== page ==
And, really, it makes sense. Pregnancy stretches you in incredible and irrevocable ways. Of course it changes you.

…and this was THREE WEEKS BEFORE HE WAS BORN. Man, was I uncomfortable!

I didn’t know how to move this body. I didn’t know how to trust it. I didn’t know how to take care of it.

But being aware of the problem and applying a solution are two different things. I wanted to learn how to move and trust my body again. I wanted to feel strong again. So I did what I would have done pre-baby: I signed up for a yoga course.

I’d been dying to start a home practice again, but couldn’t seem to get back into it on my own…so 30 Days of Yoga seemed perfect (its tagline is “A course in finding, and keeping, your own home practice of yoga,” after all). I downloaded the video of my selected practice as soon as I could…

…and that’s where I ran into the problem of not-knowing my post-baby body.

The practice? Awesome. Marianne Elliott is great, and the flow is good and everything should have been fantastic. But it wasn’t. I was expecting to have to work hard and feel out of my depth. I was expecting to struggle a bit. I wasn’t expecting to not be able to do it at all.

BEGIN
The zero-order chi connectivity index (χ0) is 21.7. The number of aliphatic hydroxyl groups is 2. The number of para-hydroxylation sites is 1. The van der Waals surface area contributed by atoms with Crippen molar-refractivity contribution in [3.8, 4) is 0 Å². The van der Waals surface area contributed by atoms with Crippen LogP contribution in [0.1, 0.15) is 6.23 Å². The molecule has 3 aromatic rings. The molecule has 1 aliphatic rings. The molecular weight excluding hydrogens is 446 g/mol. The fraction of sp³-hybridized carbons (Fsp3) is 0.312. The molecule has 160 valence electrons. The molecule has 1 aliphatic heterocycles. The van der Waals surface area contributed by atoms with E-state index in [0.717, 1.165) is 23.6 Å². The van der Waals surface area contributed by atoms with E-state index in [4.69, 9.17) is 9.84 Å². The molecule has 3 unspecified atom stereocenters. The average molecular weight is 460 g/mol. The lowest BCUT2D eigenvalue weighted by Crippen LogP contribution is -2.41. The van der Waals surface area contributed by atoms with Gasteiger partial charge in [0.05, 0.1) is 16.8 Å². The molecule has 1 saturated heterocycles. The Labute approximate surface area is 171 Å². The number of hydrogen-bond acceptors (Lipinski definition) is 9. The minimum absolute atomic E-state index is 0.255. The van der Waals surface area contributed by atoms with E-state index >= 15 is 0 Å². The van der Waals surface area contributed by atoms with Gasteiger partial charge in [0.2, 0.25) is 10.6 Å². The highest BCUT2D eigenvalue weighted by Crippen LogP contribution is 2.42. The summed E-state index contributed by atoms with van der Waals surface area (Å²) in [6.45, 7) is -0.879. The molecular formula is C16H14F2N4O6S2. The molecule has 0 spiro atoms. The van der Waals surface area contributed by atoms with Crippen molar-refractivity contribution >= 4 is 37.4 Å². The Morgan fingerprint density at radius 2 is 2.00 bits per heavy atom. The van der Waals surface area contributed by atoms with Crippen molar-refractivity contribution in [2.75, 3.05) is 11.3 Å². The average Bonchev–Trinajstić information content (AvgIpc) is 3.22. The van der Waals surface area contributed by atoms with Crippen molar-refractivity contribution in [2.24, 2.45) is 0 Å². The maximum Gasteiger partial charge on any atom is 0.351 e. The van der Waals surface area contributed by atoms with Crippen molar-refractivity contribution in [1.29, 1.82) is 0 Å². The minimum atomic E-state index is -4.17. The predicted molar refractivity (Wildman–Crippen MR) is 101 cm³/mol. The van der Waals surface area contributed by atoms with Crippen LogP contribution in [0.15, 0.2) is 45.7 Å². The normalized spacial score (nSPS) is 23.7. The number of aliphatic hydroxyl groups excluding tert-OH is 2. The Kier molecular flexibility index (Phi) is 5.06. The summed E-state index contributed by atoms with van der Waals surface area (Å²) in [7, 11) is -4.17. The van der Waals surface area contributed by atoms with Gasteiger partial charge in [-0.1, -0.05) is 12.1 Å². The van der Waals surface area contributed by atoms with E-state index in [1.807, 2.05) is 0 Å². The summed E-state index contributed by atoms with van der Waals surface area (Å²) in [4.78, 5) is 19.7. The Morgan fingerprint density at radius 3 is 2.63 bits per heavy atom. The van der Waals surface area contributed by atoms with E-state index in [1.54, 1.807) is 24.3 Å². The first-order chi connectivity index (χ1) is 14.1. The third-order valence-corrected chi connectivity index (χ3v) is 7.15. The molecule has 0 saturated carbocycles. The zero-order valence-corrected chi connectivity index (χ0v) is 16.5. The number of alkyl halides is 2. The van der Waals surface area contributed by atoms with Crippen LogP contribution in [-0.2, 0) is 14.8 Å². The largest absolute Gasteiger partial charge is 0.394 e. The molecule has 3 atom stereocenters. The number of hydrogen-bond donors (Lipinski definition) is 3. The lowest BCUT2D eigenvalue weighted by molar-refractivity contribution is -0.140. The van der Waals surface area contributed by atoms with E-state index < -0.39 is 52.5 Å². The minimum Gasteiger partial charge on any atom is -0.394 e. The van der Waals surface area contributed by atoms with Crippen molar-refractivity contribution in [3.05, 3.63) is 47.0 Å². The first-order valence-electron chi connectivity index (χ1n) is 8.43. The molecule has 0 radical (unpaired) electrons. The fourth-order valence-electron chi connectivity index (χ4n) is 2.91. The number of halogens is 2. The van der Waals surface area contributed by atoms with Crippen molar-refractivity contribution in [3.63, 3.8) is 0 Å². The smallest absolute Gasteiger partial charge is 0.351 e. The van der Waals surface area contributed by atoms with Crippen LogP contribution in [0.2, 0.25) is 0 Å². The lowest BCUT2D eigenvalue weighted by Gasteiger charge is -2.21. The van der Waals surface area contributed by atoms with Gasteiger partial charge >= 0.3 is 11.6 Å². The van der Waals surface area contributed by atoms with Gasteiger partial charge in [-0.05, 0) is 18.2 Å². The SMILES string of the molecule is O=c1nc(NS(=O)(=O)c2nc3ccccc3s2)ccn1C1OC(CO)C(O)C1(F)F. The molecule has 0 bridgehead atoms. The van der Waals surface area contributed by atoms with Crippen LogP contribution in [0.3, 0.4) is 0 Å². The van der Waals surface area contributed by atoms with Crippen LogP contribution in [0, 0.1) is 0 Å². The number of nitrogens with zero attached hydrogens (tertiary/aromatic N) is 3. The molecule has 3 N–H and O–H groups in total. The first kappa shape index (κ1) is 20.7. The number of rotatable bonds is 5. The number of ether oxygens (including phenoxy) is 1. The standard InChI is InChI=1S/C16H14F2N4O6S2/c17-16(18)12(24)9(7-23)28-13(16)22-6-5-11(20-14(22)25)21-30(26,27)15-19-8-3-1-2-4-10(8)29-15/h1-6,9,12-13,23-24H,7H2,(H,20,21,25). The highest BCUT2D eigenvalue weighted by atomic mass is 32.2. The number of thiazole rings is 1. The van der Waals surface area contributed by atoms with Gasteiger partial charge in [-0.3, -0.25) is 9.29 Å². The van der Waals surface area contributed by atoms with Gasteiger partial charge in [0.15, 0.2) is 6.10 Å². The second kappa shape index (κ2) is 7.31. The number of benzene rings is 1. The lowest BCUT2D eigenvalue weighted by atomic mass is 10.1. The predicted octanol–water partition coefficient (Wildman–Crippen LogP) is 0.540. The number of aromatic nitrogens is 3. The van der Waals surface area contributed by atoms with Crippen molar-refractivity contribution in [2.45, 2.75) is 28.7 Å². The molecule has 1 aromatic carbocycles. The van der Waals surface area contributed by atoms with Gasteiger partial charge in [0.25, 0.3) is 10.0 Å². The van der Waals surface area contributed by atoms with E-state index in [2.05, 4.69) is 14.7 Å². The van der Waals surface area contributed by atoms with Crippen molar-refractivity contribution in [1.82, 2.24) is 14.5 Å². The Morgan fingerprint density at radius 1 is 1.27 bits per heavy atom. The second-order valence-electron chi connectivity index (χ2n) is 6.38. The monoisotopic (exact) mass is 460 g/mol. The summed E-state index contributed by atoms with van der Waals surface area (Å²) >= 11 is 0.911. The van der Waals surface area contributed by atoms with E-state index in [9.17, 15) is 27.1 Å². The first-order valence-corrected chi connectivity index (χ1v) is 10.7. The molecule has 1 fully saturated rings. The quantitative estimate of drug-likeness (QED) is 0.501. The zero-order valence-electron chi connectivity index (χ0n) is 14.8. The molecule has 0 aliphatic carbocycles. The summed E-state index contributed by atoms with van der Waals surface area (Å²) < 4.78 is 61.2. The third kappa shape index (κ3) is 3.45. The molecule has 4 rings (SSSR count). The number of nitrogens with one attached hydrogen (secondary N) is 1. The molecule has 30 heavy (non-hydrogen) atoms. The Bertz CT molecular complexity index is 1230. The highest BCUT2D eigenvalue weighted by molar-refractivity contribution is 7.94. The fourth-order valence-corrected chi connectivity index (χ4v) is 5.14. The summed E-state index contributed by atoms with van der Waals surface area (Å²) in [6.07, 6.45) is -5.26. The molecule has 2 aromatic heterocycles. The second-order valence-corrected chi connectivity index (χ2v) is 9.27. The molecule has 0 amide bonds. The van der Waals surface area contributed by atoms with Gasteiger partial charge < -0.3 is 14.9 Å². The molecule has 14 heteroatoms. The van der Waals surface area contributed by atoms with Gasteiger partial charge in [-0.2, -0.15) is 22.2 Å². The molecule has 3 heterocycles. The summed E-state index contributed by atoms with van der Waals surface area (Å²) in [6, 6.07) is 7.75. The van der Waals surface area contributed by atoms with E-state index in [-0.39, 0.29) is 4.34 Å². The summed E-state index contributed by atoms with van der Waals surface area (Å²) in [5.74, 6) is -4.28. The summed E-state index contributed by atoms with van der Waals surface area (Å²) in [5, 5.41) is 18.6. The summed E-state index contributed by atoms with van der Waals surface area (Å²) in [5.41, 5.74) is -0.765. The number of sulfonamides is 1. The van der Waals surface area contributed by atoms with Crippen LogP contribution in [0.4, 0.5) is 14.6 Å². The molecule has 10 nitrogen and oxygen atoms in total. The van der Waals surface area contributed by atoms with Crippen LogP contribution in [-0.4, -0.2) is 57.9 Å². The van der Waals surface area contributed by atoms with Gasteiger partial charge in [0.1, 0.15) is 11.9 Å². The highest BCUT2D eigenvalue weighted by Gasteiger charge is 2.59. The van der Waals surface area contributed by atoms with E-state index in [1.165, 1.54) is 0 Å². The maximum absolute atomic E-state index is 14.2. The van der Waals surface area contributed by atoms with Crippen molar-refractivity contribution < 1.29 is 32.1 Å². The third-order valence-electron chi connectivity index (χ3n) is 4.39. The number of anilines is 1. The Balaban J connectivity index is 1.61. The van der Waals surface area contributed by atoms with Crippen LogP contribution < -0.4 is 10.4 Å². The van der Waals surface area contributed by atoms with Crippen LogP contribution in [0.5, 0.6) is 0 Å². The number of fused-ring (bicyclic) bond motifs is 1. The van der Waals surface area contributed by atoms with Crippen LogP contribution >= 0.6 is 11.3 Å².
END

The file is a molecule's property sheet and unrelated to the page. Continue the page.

I think in hindsight that a lot of the flow was a strain on my body, but what made me stop at the time was this: The main transition, repeated throughout the practice, involved bringing your leg out of downward dog and forward between your hands, moving you into a lunge. And I just couldn’t do it.

I’m not saying “it was hard so I stopped trying,” or “I didn’t like it,” or “it didn’t feel good.” I mean that a) I didn’t have the abdominal strength to even remotely attempt it and b) the belly that used to be fairly flat in spite of my curviness…isn’t anymore. There just isn’t room for my leg to go that far. Mama has a belly.

And that’s when Rebecca’s “Babies change your body” post really sank in.

Oh…I can’t just do my old exercises more gently or push through anyway…I actually have to change the way I do yoga (or anything else). I need…modifications!

And then I found some. I went to Curvy Yoga.com and found everything I needed:

Modifications for curvy women. Modifications for people who need to build strength again. Modifications for me.

Anna Guest-Jelley also has a selection of sample yoga flows that are just-challenging-enough so that I can rebuild my strength and body-connection without pushing past my edge and into seizing-up-and-hurting territory (a place I’ve become all-too familiar with since Xander was born).